Current wisdom holds that microbial fermentations—particularly larger production processes—still rely heavily on glass and stainless steel construction. But that is beginning to change. Due to growing demand for single-use products for microbial cultures, Eppendorf has introduced the BioBLU® 0.3f, a 250 mL single-use vessel designed specifically for microbial fermentation. Eppendorf sees market potential for these products, and plans to address growing demand with additional single-use products for fermentation.
Where this will lead remains to be seen, as process developers lack a clear upward scalability path for single-use fermentors. But Mirro is optimistic. “Years of development, and ample comparative data, show process comparability and cell-line compatibility for stainless steel and single-use bioreactors,” he says. He hints that the same factors that justify single use in cell culture processes may one day apply to fermentation, even at large scale.
Gross physical design characteristics for fixed tank bioreactors do not change much: “The basic parameters have been around forever,” notes Jeff Watkins, principal at Blue Star Engineering. Blue Star designs glass and stainless steel bioreactors, as well as single-use systems, for many of the top bioreactor OEMs.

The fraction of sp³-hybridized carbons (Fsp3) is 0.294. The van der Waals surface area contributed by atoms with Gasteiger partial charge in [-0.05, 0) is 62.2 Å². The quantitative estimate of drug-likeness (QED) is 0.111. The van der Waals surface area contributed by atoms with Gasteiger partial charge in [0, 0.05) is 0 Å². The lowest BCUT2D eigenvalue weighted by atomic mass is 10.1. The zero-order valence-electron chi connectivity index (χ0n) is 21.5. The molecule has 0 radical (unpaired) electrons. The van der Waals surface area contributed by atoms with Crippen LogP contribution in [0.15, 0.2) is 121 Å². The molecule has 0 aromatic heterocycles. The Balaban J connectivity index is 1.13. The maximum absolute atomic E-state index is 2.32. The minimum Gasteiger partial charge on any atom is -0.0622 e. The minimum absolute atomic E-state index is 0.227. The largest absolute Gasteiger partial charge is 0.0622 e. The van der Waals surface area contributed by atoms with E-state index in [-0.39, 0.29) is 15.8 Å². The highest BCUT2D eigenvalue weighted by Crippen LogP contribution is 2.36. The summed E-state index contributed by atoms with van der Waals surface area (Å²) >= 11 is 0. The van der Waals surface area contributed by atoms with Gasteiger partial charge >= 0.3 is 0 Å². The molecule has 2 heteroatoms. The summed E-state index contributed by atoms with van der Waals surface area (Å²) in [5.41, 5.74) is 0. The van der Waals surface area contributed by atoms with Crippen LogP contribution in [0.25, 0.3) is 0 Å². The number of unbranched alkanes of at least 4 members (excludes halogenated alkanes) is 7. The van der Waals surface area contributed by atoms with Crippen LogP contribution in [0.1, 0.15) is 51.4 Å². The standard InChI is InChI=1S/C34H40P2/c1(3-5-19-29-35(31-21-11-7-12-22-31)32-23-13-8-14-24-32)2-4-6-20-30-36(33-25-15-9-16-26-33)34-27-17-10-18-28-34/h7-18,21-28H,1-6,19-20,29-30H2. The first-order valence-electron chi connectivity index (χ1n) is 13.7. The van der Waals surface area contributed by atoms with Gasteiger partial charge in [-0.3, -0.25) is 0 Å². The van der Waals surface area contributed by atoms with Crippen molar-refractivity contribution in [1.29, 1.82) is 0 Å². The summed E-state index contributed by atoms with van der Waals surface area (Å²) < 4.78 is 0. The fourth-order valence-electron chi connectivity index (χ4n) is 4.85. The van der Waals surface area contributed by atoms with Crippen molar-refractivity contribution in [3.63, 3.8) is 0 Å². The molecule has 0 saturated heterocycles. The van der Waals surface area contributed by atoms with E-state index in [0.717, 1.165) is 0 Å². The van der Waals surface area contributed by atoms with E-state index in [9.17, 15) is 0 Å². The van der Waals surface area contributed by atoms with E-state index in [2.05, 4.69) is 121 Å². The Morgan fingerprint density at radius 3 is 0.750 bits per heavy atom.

The main variables include the ratio of height to diameter, and matching the impeller and gassing mechanism to the volume, cell type, and process. For mammalian cell cultures, disposable reactors have achieved performance characteristics comparable to stainless, which allows direct scaleup from smaller single-use bioreactors to stainless steel.
What has emerged from design orthodoxy is a keen interest in bioprocessors in process understanding, for monitoring reaction conditions in real time, and employing that information to control the process.
“As processes become more complex, operators watch for more process parameters, to introduce later into their recipes,” Watkins says. “That’s good for us because it indicates that customers want custom-designed systems, not just something off-the-shelf.”
Custom designs are also an option with single-use bioreactors, but there the challenge is incorporating measurement instruments and probes into the bags, before it reaches the customer, without compromising sterility. Most plastic bioprocess containers are sterilized at the manufacturer, and intended for use directly out of the box, with no modification.
“Having customers insert their own sensors goes against the whole idea of presterilization,” Watkins observes. By contrast, users can insert sensors and other devices into glass or stainless reactors, then sterilize the entire assembly in place.